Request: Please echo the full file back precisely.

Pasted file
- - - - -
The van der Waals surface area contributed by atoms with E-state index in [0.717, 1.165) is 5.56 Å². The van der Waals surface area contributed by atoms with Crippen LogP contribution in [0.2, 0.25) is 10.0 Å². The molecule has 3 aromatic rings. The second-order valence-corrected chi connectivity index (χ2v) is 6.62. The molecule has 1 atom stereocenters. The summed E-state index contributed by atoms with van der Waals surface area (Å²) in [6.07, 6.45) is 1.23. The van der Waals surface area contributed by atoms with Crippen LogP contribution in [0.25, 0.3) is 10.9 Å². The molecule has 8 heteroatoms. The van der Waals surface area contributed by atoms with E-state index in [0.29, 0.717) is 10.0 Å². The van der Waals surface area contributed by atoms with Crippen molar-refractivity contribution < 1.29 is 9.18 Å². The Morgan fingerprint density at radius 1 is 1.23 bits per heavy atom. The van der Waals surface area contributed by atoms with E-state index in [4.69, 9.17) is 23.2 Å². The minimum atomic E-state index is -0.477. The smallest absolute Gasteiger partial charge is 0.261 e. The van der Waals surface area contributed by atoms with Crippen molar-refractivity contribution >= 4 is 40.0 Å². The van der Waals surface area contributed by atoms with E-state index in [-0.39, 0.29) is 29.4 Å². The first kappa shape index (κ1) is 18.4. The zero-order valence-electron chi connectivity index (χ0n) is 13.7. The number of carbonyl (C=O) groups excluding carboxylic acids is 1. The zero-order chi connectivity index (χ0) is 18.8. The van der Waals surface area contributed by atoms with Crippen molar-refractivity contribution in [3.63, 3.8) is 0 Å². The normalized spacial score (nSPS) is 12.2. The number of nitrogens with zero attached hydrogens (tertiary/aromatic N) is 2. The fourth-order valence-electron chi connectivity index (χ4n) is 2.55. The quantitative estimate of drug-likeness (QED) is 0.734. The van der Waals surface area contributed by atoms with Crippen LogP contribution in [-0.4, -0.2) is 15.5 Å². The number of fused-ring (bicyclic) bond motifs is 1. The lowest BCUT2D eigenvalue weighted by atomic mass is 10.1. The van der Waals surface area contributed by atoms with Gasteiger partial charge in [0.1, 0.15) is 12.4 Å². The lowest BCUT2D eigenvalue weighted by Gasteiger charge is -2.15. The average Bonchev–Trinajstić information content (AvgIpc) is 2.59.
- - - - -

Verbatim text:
The van der Waals surface area contributed by atoms with E-state index in [0.717, 1.165) is 5.56 Å². The van der Waals surface area contributed by atoms with Crippen LogP contribution in [0.2, 0.25) is 10.0 Å². The molecule has 3 aromatic rings. The second-order valence-corrected chi connectivity index (χ2v) is 6.62. The molecule has 1 atom stereocenters. The summed E-state index contributed by atoms with van der Waals surface area (Å²) in [6.07, 6.45) is 1.23. The van der Waals surface area contributed by atoms with Crippen LogP contribution in [0.25, 0.3) is 10.9 Å². The molecule has 8 heteroatoms. The van der Waals surface area contributed by atoms with E-state index in [0.29, 0.717) is 10.0 Å². The van der Waals surface area contributed by atoms with Crippen molar-refractivity contribution < 1.29 is 9.18 Å². The Morgan fingerprint density at radius 1 is 1.23 bits per heavy atom. The van der Waals surface area contributed by atoms with E-state index in [4.69, 9.17) is 23.2 Å². The minimum atomic E-state index is -0.477. The smallest absolute Gasteiger partial charge is 0.261 e. The van der Waals surface area contributed by atoms with Crippen molar-refractivity contribution >= 4 is 40.0 Å². The van der Waals surface area contributed by atoms with E-state index in [-0.39, 0.29) is 29.4 Å². The first kappa shape index (κ1) is 18.4. The zero-order valence-electron chi connectivity index (χ0n) is 13.7. The number of carbonyl (C=O) groups excluding carboxylic acids is 1. The zero-order chi connectivity index (χ0) is 18.8. The van der Waals surface area contributed by atoms with Crippen molar-refractivity contribution in [3.63, 3.8) is 0 Å². The normalized spacial score (nSPS) is 12.2. The number of nitrogens with zero attached hydrogens (tertiary/aromatic N) is 2. The fourth-order valence-electron chi connectivity index (χ4n) is 2.55. The quantitative estimate of drug-likeness (QED) is 0.734. The van der Waals surface area contributed by atoms with Crippen LogP contribution in [-0.4, -0.2) is 15.5 Å². The number of fused-ring (bicyclic) bond motifs is 1. The lowest BCUT2D eigenvalue weighted by atomic mass is 10.1. The van der Waals surface area contributed by atoms with Gasteiger partial charge in [0.1, 0.15) is 12.4 Å². The lowest BCUT2D eigenvalue weighted by Gasteiger charge is -2.15. The average Bonchev–Trinajstić information content (AvgIpc) is 2.59.